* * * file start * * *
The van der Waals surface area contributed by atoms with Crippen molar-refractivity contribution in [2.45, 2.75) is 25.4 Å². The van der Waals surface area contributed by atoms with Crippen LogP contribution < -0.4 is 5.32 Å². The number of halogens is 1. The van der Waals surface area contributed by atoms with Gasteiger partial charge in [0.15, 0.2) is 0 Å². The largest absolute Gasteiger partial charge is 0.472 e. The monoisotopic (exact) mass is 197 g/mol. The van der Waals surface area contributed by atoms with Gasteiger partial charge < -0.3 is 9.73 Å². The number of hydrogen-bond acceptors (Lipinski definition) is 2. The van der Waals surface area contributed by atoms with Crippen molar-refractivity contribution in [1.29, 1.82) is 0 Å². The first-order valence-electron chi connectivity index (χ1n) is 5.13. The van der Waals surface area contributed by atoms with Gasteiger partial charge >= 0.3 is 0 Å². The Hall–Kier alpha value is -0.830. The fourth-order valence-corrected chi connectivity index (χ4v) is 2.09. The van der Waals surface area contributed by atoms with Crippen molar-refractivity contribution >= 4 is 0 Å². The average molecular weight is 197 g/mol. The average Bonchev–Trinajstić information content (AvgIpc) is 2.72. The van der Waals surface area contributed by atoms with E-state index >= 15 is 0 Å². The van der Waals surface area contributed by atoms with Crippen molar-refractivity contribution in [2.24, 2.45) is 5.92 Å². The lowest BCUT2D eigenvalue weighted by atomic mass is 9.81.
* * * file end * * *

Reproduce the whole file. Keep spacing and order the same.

The van der Waals surface area contributed by atoms with Crippen molar-refractivity contribution in [2.45, 2.75) is 25.4 Å². The van der Waals surface area contributed by atoms with Crippen LogP contribution < -0.4 is 5.32 Å². The number of halogens is 1. The van der Waals surface area contributed by atoms with Gasteiger partial charge in [0.15, 0.2) is 0 Å². The largest absolute Gasteiger partial charge is 0.472 e. The monoisotopic (exact) mass is 197 g/mol. The van der Waals surface area contributed by atoms with Gasteiger partial charge < -0.3 is 9.73 Å². The number of hydrogen-bond acceptors (Lipinski definition) is 2. The van der Waals surface area contributed by atoms with Crippen molar-refractivity contribution in [1.29, 1.82) is 0 Å². The first-order valence-electron chi connectivity index (χ1n) is 5.13. The van der Waals surface area contributed by atoms with Gasteiger partial charge >= 0.3 is 0 Å². The Hall–Kier alpha value is -0.830. The fourth-order valence-corrected chi connectivity index (χ4v) is 2.09. The van der Waals surface area contributed by atoms with Crippen molar-refractivity contribution >= 4 is 0 Å². The average molecular weight is 197 g/mol. The average Bonchev–Trinajstić information content (AvgIpc) is 2.72. The van der Waals surface area contributed by atoms with E-state index >= 15 is 0 Å². The van der Waals surface area contributed by atoms with Crippen molar-refractivity contribution in [2.24, 2.45) is 5.92 Å². The lowest BCUT2D eigenvalue weighted by atomic mass is 9.81.